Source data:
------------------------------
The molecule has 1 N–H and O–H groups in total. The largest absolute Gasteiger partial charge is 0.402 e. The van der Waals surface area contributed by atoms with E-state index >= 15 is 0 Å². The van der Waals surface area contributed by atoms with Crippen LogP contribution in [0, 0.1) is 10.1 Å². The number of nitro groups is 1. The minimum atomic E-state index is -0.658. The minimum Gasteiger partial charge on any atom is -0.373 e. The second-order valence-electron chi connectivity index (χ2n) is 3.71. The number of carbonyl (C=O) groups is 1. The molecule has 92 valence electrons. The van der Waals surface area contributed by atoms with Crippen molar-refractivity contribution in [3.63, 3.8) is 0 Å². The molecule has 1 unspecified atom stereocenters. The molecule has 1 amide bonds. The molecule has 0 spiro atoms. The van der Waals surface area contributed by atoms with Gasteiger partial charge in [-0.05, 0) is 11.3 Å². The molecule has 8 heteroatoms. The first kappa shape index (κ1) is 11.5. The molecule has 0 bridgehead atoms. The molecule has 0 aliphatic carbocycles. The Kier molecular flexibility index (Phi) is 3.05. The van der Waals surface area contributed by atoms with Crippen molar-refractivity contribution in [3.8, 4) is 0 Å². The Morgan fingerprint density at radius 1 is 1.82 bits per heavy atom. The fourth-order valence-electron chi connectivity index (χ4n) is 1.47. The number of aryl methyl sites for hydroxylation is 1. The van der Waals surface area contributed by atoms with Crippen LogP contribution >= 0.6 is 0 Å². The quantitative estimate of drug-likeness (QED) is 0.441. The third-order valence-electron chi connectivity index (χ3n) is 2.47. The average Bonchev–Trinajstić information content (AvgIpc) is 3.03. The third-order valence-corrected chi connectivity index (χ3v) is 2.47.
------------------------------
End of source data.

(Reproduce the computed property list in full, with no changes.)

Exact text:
The molecule has 1 N–H and O–H groups in total. The largest absolute Gasteiger partial charge is 0.402 e. The van der Waals surface area contributed by atoms with E-state index >= 15 is 0 Å². The van der Waals surface area contributed by atoms with Crippen LogP contribution in [0, 0.1) is 10.1 Å². The number of nitro groups is 1. The minimum atomic E-state index is -0.658. The minimum Gasteiger partial charge on any atom is -0.373 e. The second-order valence-electron chi connectivity index (χ2n) is 3.71. The number of carbonyl (C=O) groups is 1. The molecule has 92 valence electrons. The van der Waals surface area contributed by atoms with Crippen molar-refractivity contribution in [3.63, 3.8) is 0 Å². The molecule has 1 unspecified atom stereocenters. The molecule has 1 amide bonds. The molecule has 0 spiro atoms. The van der Waals surface area contributed by atoms with Gasteiger partial charge in [-0.05, 0) is 11.3 Å². The molecule has 8 heteroatoms. The first kappa shape index (κ1) is 11.5. The molecule has 0 bridgehead atoms. The molecule has 0 aliphatic carbocycles. The Kier molecular flexibility index (Phi) is 3.05. The van der Waals surface area contributed by atoms with Crippen molar-refractivity contribution in [3.8, 4) is 0 Å². The Morgan fingerprint density at radius 1 is 1.82 bits per heavy atom. The fourth-order valence-electron chi connectivity index (χ4n) is 1.47. The number of aryl methyl sites for hydroxylation is 1. The van der Waals surface area contributed by atoms with Crippen LogP contribution >= 0.6 is 0 Å². The quantitative estimate of drug-likeness (QED) is 0.441. The third-order valence-electron chi connectivity index (χ3n) is 2.47. The average Bonchev–Trinajstić information content (AvgIpc) is 3.03. The third-order valence-corrected chi connectivity index (χ3v) is 2.47.